Economics is the study of how individuals satisfy their wants and needs, how goods and services are produced as well as a study of how nation’s economies interact with other economies. Students must pass both the Economics course and the Georgia Milestones Economics End-of-Course Test in order to graduate. The EOC for Economics will be administered on Monday, 11 December.
How will the public choice to provide health care effect what will be produced? What will be the costs? Is it possible to have free health care without forgoing consumption of another good? In this lesson, you will study a powerful tool for analyzing decisions. You will learn about scarcity, opportunity cost, and efficiency–three of the most fundamental economic concepts.
At the end of this lesson, you will be able to plot a production possibilities curve and calculate the opportunity cost of a choice. On a graph, you will be able to (1) show how an increase in an economy’s technology affects the production possibilities curve; (2) explain efficiency using the production possibilities model; and (3) finally, using a production possibilities curve, show which points are attainable, efficient, and unattainable.
Complete the Production Possibilities Curve worksheet (you will need to get a copy of this from me after you have completed the two previous steps). This worksheet will be submitted to me at the end of class for a grade.
Finally, so that I can see how well you understand PPCs, their purposes and uses, answer the following questions ON YOUR OWN to demonstrate your newfound knowledge and skills. Record your answers on the back of the Production Possibilities worksheet and then turn in your worksheet.
Which of the following are assumptions underlying the PPC?
Only two goods are produced
Technology, population, and capital are variable.
Prices determine the position on the PPC.
All the above.
Efficiency along the PPC implies,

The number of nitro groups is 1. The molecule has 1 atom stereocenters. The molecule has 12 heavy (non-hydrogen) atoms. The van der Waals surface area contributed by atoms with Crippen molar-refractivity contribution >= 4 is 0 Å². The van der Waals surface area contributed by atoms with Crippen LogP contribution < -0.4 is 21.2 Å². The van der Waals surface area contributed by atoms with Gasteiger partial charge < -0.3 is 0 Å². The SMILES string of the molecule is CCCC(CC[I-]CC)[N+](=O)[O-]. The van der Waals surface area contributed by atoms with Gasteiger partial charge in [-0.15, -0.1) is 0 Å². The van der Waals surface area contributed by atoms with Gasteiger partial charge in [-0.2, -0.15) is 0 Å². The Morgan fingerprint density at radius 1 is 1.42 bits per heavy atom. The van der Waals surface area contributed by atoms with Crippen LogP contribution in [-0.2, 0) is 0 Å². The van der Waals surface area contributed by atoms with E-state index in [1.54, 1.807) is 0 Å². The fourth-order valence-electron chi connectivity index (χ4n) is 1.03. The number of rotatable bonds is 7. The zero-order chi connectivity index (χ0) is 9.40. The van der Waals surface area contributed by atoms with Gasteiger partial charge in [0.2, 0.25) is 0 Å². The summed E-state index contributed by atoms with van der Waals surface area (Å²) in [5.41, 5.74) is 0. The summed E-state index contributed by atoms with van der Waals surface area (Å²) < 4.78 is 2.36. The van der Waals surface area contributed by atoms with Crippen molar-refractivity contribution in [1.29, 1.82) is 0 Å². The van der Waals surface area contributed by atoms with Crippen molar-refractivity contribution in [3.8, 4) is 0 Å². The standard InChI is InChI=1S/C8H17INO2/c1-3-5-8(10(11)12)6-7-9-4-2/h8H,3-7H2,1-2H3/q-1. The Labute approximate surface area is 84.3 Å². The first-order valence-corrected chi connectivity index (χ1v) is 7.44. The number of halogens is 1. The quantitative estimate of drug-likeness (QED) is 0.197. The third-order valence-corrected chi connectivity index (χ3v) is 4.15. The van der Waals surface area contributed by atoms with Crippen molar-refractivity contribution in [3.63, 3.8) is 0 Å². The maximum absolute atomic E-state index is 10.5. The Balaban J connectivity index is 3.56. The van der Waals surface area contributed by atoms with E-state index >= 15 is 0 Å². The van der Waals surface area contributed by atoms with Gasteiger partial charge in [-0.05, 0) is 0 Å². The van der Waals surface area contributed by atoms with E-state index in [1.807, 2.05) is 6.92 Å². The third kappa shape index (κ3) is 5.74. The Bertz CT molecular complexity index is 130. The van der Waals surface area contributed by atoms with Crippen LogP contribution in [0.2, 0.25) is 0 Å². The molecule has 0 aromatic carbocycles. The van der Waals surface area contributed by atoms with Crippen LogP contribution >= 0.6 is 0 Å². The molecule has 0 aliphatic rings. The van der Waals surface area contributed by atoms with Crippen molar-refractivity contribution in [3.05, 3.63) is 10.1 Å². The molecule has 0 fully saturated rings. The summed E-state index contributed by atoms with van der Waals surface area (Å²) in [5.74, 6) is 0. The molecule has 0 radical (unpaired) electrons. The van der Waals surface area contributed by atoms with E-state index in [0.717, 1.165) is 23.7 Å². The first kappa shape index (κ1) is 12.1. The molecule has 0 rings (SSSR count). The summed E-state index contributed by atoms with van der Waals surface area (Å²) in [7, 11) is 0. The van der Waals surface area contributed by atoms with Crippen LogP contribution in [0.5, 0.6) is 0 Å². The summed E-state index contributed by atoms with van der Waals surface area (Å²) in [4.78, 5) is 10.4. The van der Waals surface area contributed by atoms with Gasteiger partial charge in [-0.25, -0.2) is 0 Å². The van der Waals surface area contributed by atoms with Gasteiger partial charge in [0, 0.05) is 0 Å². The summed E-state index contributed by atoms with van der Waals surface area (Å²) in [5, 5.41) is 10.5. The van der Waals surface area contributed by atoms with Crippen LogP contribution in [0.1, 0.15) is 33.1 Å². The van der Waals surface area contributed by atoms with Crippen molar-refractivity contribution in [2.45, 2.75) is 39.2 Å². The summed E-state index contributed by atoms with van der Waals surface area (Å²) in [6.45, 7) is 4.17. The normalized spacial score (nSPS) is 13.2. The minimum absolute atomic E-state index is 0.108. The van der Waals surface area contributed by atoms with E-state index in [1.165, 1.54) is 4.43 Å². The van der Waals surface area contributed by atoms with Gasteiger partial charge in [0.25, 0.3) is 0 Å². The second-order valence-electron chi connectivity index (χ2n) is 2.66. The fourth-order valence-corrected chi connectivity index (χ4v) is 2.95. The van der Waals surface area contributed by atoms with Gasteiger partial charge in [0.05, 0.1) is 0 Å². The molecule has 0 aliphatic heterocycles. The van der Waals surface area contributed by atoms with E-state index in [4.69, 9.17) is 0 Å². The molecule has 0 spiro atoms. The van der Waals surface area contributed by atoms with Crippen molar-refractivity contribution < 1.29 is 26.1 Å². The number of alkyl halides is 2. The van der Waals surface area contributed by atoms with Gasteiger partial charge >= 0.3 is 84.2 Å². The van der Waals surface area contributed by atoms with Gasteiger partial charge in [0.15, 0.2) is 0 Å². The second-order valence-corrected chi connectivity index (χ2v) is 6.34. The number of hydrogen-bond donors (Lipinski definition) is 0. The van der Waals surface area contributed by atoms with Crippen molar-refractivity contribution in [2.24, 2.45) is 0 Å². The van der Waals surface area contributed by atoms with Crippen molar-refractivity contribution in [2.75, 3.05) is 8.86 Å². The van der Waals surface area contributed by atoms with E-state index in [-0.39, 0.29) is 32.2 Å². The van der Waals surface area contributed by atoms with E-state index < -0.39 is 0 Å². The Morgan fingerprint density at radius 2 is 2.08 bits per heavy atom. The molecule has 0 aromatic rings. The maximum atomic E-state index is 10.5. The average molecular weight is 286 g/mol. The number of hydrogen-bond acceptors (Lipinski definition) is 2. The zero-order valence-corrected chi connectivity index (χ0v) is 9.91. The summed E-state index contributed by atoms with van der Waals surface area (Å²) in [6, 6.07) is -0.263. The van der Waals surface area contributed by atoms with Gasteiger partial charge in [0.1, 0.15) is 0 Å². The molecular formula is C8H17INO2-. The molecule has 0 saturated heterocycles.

Goods are produced quickly
The state of technology is maximized
In order to get more of a good, some of another must be given up
Goods are distributed equitably
Which of the following would not shift an economy’s PPC?
An increase in population
Doubling the amount of capital in the economy
An increase in the money supply
A technological advance
What determines the opportunity cost along a PPC?
The kinds of goods being produced
The slope of the PPC
Choices made by the economy
The area under the PPC
An economy has a constant cost PPC. What do you know about the slope?
A straight line
Convex to origin
What statement below implies that a PPC will be an increasing cost curve?
Resources are scarce
Most resources are more productive in certain uses than others
Underemployment of productive resources
Diminishing marginal returns to scale
A PPC shows,
The best combination of goods to produce
The plans for increasing output in the short run
What can be produced with various combinations of resources
This project will account for 15% of your grade and is due on Monday, 4 December. It may, however, be turned in without penalty until 8:20am on Friday, 8 December. After this time, an additional 25% will be deducted at the beginning of each school day. After 8:20am on Wednesday, 13 December, the project will no longer be accepted for any credit whatsoever.
What does it mean to interpret the Constitution? Why is interpretation necessary? Who gets to do it? In this WebQuest, students explore the answers to these questions and more. Using examples from the First and Eighth Amendments, students try their own hand at interpreting sticky situations—and compare their findings to actual Supreme Court opinions
In this WebQuest, students look at all levels of both the state and federal court systems. They learn about jurisdiction, look up the courts in their own state, find out what federal appellate circuit they live in, and investigate the current U.S. Supreme Court justices.